Seven common disaster recovery myths

Chris Jones
By Chris Jones
Lots and lots of businesses are known to be bad at either implementing a disaster recovery plan in the first place or updating and revising that plan on a regular basis to make sure it’s still fit for purpose.
Seven common disaster recovery myths
Why? Well often it’s not prioritised and people don’t like change but the trouble is, if your disaster recovery plan isn’t effective then you’re doing more than just flirting with disaster, you’re asking for trouble!

In this blog we’ll review some of the most popular myths about disaster recovery planning that are typically causing businesses to avoid implementing or updating their key business strategies. Here we go…
 

Myth number one

Disaster recovery planning is expensive and relies on lots of resources

This may have been the case once upon a time, but now as technologies continue to advance and improve and things like virtualisation and automation are on the increase, the costs associated with disaster recovery continue to fall. This is because these advances have reduced the man power needed to restore systems, therefore reducing staffing costs and virtualisation in particular has limited the initial capital investment because less physical infrastructure is required.
 

Myth number two

A disaster recovery plan is only useful for major events like fires and floods, earthquakes and tsunamis.
Erm, wrong actually. For most businesses, it’s not going to be this kind of disaster that’ll take down key business IT, it’ll be something much smaller like hardware failures, human error or power outages. A less dramatic cause but the same kind of disastrous effect. That’s why the best disaster recovery strategies tackle overall service continuity, addresses common causes of service disruption as well as less predictable and less common events.
 

Myth number three

We don’t need a disaster recovery plan because we have data backups in place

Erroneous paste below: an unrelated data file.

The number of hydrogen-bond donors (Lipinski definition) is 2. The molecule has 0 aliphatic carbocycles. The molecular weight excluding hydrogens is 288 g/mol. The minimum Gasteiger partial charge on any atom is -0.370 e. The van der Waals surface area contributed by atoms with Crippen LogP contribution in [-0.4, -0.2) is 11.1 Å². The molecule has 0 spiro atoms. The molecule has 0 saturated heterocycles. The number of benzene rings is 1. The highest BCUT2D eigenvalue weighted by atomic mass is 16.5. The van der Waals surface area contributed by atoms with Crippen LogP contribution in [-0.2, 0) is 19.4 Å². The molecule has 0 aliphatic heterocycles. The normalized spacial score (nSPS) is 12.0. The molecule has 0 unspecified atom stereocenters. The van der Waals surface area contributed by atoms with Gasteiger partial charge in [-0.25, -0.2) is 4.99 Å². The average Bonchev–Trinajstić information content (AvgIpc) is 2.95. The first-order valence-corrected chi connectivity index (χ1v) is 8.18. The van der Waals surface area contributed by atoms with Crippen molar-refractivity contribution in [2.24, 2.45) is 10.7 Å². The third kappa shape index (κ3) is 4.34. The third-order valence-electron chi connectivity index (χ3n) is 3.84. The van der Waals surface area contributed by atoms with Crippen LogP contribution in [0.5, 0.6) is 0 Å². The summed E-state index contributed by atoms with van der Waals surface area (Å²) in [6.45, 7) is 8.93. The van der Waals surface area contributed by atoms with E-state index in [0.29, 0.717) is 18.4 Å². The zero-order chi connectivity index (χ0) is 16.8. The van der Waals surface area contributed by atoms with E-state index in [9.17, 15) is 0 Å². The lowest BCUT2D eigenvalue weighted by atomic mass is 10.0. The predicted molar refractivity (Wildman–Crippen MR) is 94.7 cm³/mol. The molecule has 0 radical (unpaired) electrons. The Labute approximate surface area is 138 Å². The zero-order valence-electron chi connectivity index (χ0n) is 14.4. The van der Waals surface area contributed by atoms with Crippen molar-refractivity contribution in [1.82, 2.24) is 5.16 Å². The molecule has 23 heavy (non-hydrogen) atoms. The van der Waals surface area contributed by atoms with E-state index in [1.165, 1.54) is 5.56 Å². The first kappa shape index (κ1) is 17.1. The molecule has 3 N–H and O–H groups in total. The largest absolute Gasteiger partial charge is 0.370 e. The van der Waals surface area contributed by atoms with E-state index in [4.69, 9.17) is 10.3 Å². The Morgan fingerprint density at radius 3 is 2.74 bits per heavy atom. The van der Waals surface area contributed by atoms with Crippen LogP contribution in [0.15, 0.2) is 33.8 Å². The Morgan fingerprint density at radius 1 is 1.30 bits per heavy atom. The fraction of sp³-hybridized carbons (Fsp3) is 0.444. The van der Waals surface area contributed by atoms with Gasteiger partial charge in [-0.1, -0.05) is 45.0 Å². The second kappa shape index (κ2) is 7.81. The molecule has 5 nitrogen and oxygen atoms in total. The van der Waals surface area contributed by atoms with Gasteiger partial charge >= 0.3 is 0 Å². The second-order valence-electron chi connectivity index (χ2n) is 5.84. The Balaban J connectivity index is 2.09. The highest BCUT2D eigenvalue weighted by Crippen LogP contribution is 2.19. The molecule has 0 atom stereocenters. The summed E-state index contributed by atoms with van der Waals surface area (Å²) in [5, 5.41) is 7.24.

Nice try, but data backups are just one small part of a full disaster recovery plan. Don’t forget, your business is only likely to run backups at certain intervals too, so what happens if a disaster strikes between the backups being made?
 

Myth number four

Disaster recovery is the responsibility of our cloud services provider or managed services provider
Hmmm maybe. For one thing this assumes that you actually have these types of providers in place to start with but if you do, you will still need to check your agreement or contracts with them to see if disaster recovery planning is included in what they do for you. You should not assume that this type of service simple comes as standard.
 

Myth number five

Disaster recovery plans are separate to maintaining day to day operations

Wrong again. Just like we said above, the best disaster recovery plans are all encompassing, so they should cover how to recover your data after a flood but they should also have a plan in place for how to get the business back up and running when there’s a simple power outage or hardware failure. A key aspect of this is communicating the disaster recovery plan with all members of your business, so when disaster strikes, however small and whatever the cause, your team know what to do next and can react in a timely and efficient way. This can be the difference between achieving or missing your Recovery Time Objectives.
 

Myth number six

You can’t accurately test your disaster recovery plan once it has been created

Again, before virtualisation this may have been true, but with virtualisation, disaster recovery plans can be tested again significant failures, repeatedly, to make sure the plan is consistently effective. Not only that, this kind of testing can also be done without disruption day to day business operations.
 

Myth number seven

Disaster recovery plans are a waste of money because they never get used.

Well not necessarily. Like car insurance when you’ve never had an accident, many businesses believe disaster recovery planning is a waste money if you never actually have a disaster but in actual fact, you can see a return on your investment in disaster recovery planning without suffering a catastrophe. For many businesses, this kind of plan is ideal as a migration strategy for switching data centres and IT providers. In some cases, having a plan in place may also be a compliance requirement and failing that you have to admit, having the peace of mind that should he worst happen, you know what to do has to be worth something?

If you’re concerned about your business’s disaster recovery planning, talk to one of our experts today to find out how we can help.
 

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Seven common disaster recovery myths

"Lots and lots of businesses are known to be bad at either implementing a disaster recovery plan in the first place or updating and revising that plan on a regular basis to make sure it’s still fit for purpose."